A Guide About the Political System of Germany

The politics of Germany are shrouded in mystery. Many do not know exactly about the political system of Germany and what the German government structure does. Even less understand what goes on in parliament or the national Diet, which is the lower house of parliament. A closer look at the German political system reveals some fundamental facts about the way it works.




  • Federal Republic of Germany:

The basic unit of the German political system is the Federal Republic of Germany (Friedrich Republic). Germany is a federal state composed of eighteen federal states, the three Baltic states and the powerful German Democratic republics. The reunification of Germany was completed in 1989 when the Berlin wall was collapsed by the German people.

The collapse of the Berlin wall marked the beginning of the first reunification period in which each nation rebuilt its political body and allowed the German political parties to compete for power in the new German state. Since the unification, there have been three major coalitions in German politics. These coalitions are the center-left, center-right and Reform parties which alternately control the ministries of the government.


  • German Constitutional Monarchy:

A German constitutional monarchy is the most significant feature of the German political system. The president, supported by the center-left Christian democratic party, holds the office of chancellor. Visit RU-GELD.DE for more info.

The prime minister, also a Christian Democrat, is the most elected leader of the country. As in most developed countries, the prime minister is elected for a four-year term with the chance of early retirement after two years.


  • Multiparty System:

The second feature is a multiparty system in which there are four major parties that compete for the most seats in the German parliament (Bundestag). The largest of these German political parties are the center-left Social Democrats (SPD), followed by the center-right Free Democratic (FDP) and the center-left SPD.

The next biggest parties are the Christian Democrats (CDU), the social-liberal Free German Party (BVP), the center-right Free German Alternative (SDK), the Left Party (MEP), the environmentalist Greens and the Anti-European Alternative for Democracy (DIED).


  • Proportional Representation System:

The third feature is the proportional representation system in which seats are won according to the performance of a party in the previous German elections. In the past, seats were awarded to the largest number of votes won. The current system, adopted after the 2021 German elections, gives more weight to the share of the national vote.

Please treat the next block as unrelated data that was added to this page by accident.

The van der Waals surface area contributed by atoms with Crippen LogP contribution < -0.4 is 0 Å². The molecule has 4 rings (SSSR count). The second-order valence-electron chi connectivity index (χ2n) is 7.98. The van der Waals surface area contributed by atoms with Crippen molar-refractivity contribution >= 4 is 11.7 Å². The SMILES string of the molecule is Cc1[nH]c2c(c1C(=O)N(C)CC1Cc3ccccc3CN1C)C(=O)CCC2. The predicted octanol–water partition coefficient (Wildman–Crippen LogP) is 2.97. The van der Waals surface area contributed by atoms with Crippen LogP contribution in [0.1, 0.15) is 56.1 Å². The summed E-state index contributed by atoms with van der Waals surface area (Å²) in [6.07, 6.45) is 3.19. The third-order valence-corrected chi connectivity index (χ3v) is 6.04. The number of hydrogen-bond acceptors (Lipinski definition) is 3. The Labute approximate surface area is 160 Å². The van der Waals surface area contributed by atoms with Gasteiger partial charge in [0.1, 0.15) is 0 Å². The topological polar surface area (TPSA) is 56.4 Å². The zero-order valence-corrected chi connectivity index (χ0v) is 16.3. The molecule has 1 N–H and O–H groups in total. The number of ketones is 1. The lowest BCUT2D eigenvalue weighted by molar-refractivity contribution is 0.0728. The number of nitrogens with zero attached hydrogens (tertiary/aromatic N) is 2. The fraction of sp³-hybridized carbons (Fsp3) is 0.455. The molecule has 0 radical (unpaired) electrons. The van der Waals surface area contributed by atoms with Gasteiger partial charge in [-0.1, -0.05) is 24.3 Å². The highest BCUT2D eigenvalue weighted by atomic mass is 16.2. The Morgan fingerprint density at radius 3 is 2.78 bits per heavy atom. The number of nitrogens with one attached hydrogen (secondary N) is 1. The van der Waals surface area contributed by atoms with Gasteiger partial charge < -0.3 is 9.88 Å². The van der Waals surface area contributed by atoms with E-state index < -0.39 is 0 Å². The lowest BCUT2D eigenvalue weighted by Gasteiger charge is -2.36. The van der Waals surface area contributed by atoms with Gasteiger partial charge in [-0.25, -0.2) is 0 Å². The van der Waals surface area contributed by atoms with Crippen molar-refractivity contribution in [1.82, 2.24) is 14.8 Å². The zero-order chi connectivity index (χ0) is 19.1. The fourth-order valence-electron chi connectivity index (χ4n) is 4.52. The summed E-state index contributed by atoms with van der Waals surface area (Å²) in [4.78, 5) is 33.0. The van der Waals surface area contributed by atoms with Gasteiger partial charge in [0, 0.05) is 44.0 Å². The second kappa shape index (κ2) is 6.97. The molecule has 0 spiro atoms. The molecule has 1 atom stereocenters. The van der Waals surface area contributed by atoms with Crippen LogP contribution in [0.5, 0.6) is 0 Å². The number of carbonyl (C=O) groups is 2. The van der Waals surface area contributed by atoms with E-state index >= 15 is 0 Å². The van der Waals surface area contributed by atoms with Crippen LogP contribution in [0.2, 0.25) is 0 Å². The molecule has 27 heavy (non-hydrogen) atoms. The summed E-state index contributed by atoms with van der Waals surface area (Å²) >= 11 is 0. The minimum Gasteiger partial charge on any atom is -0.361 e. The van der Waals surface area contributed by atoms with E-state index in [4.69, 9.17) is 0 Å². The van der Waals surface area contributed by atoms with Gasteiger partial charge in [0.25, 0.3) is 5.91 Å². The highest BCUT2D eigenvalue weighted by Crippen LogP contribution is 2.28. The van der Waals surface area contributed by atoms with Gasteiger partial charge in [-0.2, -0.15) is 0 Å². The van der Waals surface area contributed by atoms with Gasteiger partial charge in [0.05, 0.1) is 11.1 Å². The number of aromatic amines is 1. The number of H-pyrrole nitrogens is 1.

Although the first vote still takes precedence, an MPS system is gradually being replaced by proportional representation. Each party chooses several partners in the parliament from a list of candidates, based on the share of the national vote. This has made the parliamentarian process far more proportional one.


  • Unicameral State:

The fourth feature of Germany’s political system is the unicameral state. This means that each of the four major parties have a legislature (the Bundestag), with separate assemblies for the lower house (HAN) and the upper chamber (FVG).

The combined upper and lower chambers together make the German parliament (Bundesrat) which meets once a year to take decisions about the implementation of the country’s laws and constitution.


  • Constitutional System of Germany:

This form of government is the exact opposite of the aforementioned hybrid models described above. In Germany, the citizens are required to vote for a particular party only in order to be allowed to elect representatives to various assemblies.

There are no popularly elected representatives like in other countries. The supreme authority is decided through a complex set of votes dividing procedures known as “German constitutional law”.


Concluding Words:

Some commentators compare Germany’s political system and German government structure with the US ones because of their comparative political stability and relative prosperity. According to these analysts, Germany has managed to avoid majoritarianism and has remained largely democratic despite the fact that it has experienced periods of profound social change and transition throughout its history.

IPS, No PR, Wire